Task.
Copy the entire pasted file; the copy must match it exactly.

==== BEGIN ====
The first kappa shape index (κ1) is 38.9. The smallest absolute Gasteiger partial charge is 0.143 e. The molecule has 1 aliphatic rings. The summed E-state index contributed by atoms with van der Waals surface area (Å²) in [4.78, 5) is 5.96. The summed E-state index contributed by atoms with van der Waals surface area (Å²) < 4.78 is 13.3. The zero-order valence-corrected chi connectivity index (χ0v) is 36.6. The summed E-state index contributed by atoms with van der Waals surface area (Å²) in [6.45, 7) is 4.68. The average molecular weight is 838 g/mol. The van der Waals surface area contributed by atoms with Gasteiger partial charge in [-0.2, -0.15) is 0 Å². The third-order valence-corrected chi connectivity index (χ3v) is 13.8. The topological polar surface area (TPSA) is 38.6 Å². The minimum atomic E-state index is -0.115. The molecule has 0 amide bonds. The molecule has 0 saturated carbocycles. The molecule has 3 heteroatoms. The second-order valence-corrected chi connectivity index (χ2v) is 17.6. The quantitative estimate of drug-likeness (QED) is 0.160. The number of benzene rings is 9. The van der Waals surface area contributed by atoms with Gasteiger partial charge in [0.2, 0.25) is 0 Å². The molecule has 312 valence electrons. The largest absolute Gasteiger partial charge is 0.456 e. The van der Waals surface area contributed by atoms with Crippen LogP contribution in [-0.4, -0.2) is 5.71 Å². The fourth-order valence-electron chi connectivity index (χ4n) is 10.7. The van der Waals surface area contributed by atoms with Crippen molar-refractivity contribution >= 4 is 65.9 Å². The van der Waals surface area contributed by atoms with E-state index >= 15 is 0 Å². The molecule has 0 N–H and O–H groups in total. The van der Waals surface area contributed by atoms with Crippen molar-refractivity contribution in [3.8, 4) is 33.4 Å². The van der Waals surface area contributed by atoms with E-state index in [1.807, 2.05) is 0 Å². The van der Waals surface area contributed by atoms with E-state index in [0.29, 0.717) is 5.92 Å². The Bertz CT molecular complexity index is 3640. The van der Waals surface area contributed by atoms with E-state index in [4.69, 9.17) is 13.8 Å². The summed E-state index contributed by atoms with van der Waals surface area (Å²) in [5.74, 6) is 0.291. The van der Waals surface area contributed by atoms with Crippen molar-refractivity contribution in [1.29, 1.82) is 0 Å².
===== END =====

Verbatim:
The first kappa shape index (κ1) is 38.9. The smallest absolute Gasteiger partial charge is 0.143 e. The molecule has 1 aliphatic rings. The summed E-state index contributed by atoms with van der Waals surface area (Å²) in [4.78, 5) is 5.96. The summed E-state index contributed by atoms with van der Waals surface area (Å²) < 4.78 is 13.3. The zero-order valence-corrected chi connectivity index (χ0v) is 36.6. The summed E-state index contributed by atoms with van der Waals surface area (Å²) in [6.45, 7) is 4.68. The average molecular weight is 838 g/mol. The van der Waals surface area contributed by atoms with Gasteiger partial charge in [-0.2, -0.15) is 0 Å². The third-order valence-corrected chi connectivity index (χ3v) is 13.8. The topological polar surface area (TPSA) is 38.6 Å². The minimum atomic E-state index is -0.115. The molecule has 0 amide bonds. The molecule has 0 saturated carbocycles. The molecule has 3 heteroatoms. The second-order valence-corrected chi connectivity index (χ2v) is 17.6. The quantitative estimate of drug-likeness (QED) is 0.160. The number of benzene rings is 9. The van der Waals surface area contributed by atoms with Gasteiger partial charge in [0.2, 0.25) is 0 Å². The molecule has 312 valence electrons. The largest absolute Gasteiger partial charge is 0.456 e. The van der Waals surface area contributed by atoms with Crippen LogP contribution in [-0.4, -0.2) is 5.71 Å². The fourth-order valence-electron chi connectivity index (χ4n) is 10.7. The van der Waals surface area contributed by atoms with Crippen molar-refractivity contribution >= 4 is 65.9 Å². The van der Waals surface area contributed by atoms with E-state index >= 15 is 0 Å². The molecule has 0 N–H and O–H groups in total. The van der Waals surface area contributed by atoms with Crippen molar-refractivity contribution in [3.8, 4) is 33.4 Å². The van der Waals surface area contributed by atoms with E-state index in [1.807, 2.05) is 0 Å². The van der Waals surface area contributed by atoms with E-state index in [0.29, 0.717) is 5.92 Å². The Bertz CT molecular complexity index is 3640. The van der Waals surface area contributed by atoms with E-state index in [4.69, 9.17) is 13.8 Å². The summed E-state index contributed by atoms with van der Waals surface area (Å²) in [5.74, 6) is 0.291. The van der Waals surface area contributed by atoms with Crippen molar-refractivity contribution in [1.29, 1.82) is 0 Å².